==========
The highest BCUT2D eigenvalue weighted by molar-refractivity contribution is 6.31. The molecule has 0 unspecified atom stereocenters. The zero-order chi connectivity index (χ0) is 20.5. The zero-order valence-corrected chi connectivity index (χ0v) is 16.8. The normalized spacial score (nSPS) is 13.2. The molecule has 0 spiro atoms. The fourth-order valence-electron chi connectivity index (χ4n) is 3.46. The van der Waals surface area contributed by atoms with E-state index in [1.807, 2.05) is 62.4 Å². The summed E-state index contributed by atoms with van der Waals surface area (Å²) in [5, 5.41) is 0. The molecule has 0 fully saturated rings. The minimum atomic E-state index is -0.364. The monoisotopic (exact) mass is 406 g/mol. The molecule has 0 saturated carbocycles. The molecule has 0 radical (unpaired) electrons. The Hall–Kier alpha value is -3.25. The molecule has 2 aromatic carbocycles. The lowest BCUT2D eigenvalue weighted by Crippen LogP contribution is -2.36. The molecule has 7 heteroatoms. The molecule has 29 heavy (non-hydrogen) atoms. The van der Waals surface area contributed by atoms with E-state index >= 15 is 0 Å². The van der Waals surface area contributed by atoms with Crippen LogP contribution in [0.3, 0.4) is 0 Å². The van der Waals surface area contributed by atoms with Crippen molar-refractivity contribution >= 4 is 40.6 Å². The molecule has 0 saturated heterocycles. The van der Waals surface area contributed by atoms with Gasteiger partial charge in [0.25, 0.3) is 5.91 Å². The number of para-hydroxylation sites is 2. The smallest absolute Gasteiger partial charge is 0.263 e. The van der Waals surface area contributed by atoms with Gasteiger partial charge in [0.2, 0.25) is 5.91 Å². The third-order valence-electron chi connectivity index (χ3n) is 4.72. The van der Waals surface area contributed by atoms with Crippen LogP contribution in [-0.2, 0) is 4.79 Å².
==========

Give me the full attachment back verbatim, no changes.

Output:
The highest BCUT2D eigenvalue weighted by molar-refractivity contribution is 6.31. The molecule has 0 unspecified atom stereocenters. The zero-order chi connectivity index (χ0) is 20.5. The zero-order valence-corrected chi connectivity index (χ0v) is 16.8. The normalized spacial score (nSPS) is 13.2. The molecule has 0 spiro atoms. The fourth-order valence-electron chi connectivity index (χ4n) is 3.46. The van der Waals surface area contributed by atoms with E-state index in [1.807, 2.05) is 62.4 Å². The summed E-state index contributed by atoms with van der Waals surface area (Å²) in [5, 5.41) is 0. The molecule has 0 fully saturated rings. The minimum atomic E-state index is -0.364. The monoisotopic (exact) mass is 406 g/mol. The molecule has 0 saturated carbocycles. The molecule has 0 radical (unpaired) electrons. The Hall–Kier alpha value is -3.25. The molecule has 2 aromatic carbocycles. The lowest BCUT2D eigenvalue weighted by Crippen LogP contribution is -2.36. The molecule has 7 heteroatoms. The molecule has 29 heavy (non-hydrogen) atoms. The van der Waals surface area contributed by atoms with E-state index >= 15 is 0 Å². The van der Waals surface area contributed by atoms with Crippen LogP contribution in [0.3, 0.4) is 0 Å². The van der Waals surface area contributed by atoms with Crippen molar-refractivity contribution >= 4 is 40.6 Å². The molecule has 0 saturated heterocycles. The van der Waals surface area contributed by atoms with Gasteiger partial charge in [0.25, 0.3) is 5.91 Å². The number of para-hydroxylation sites is 2. The smallest absolute Gasteiger partial charge is 0.263 e. The van der Waals surface area contributed by atoms with Gasteiger partial charge in [0.2, 0.25) is 5.91 Å². The third-order valence-electron chi connectivity index (χ3n) is 4.72. The van der Waals surface area contributed by atoms with Crippen LogP contribution in [-0.2, 0) is 4.79 Å².